Walk around your local grocery store and you’ll find your fresh fruits and veggies, your canned foods, your dairy needs, your basic entertaining and cleaning supplies. And, naturally, your sushi. Supermarket sushi has become commonplace across both the United States and in countries abroad, with stores even setting aside large sections for sushi bars, complete with gargantuan, day-old concoctions of spicy mayo–laden rainbow and shrimp tempura rolls, frozen shumai and mushy edamame. Even pharmacies are getting in on the action — you’re just as likely to find a California roll as your favorite brand of shampoo at the nearest CVS.
It’s all rather disgusting, to be honest. We’ve written before about etiquette while eating sushi, and some have called us nitpicky. But soggy seaweed, hard rice and cold tuna are keys to no one’s heart — the transformation of sushi from special-occasion delicacy to Aisle 8 product is on another level altogether.
Finally, the Japanese government has set up a program to protect its prized food’s reputation worldwide. According to The Telegraph, the new system will offer all overseas chefs training in Japan before issuing gold, silver or bronze status to them. It’s a serious move from a country that has always been serious about its food. Call it a food intervention of sorts.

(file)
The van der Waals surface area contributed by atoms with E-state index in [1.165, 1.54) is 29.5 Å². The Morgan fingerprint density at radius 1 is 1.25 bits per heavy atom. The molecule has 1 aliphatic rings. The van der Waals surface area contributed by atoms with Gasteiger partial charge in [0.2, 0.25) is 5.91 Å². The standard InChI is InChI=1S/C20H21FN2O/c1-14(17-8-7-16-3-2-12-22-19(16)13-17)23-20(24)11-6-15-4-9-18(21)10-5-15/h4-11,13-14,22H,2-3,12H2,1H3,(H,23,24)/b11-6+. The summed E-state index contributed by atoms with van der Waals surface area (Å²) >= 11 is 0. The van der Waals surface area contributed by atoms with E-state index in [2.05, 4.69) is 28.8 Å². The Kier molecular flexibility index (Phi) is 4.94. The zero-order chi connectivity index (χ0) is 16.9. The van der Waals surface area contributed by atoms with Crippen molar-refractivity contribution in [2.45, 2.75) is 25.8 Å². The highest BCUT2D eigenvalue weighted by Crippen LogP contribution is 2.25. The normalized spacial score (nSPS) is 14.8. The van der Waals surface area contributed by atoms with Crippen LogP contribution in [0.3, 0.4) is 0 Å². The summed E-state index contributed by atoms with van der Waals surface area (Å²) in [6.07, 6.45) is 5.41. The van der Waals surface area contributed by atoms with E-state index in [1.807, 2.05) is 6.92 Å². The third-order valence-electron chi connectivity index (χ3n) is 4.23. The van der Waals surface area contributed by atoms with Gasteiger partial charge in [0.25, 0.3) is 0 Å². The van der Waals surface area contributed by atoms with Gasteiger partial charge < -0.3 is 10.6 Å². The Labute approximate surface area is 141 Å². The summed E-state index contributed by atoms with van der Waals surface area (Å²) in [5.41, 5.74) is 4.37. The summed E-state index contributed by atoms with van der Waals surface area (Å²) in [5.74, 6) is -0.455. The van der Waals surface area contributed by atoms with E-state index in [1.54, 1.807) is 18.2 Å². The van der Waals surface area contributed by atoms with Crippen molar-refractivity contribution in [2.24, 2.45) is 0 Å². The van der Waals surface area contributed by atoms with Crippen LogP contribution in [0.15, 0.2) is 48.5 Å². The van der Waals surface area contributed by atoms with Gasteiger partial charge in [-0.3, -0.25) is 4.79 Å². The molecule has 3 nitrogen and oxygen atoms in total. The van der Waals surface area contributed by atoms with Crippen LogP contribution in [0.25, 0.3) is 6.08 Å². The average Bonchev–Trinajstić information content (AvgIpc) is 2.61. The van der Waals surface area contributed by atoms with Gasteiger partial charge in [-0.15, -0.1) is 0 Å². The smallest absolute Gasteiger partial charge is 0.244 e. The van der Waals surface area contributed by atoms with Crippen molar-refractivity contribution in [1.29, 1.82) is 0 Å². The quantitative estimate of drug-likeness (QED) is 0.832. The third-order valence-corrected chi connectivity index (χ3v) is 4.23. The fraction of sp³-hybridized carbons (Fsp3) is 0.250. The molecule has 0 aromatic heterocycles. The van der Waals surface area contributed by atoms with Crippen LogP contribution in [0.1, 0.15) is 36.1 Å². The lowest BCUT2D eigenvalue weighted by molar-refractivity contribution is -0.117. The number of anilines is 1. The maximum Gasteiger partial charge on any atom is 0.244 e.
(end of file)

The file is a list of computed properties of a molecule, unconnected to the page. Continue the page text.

The hope is that this certification will help correct mistakes commonly made by chefs overseas, such as mishandling raw fish, maintaining low standards of hygiene and using incorrect kitchen equipment. Another aspect of the course will focus on the ceremonial ways in which the cuisine should be presented to diners. The entire process is, of course, voluntary, but the Japanese government is hoping that chefs preparing sushi in foreign countries will want to showcase an official validation of their craft — and that consumers will come to elevate their own standards and come to expect and appreciate excellence instead of settling for that spider roll located in Aisle 8.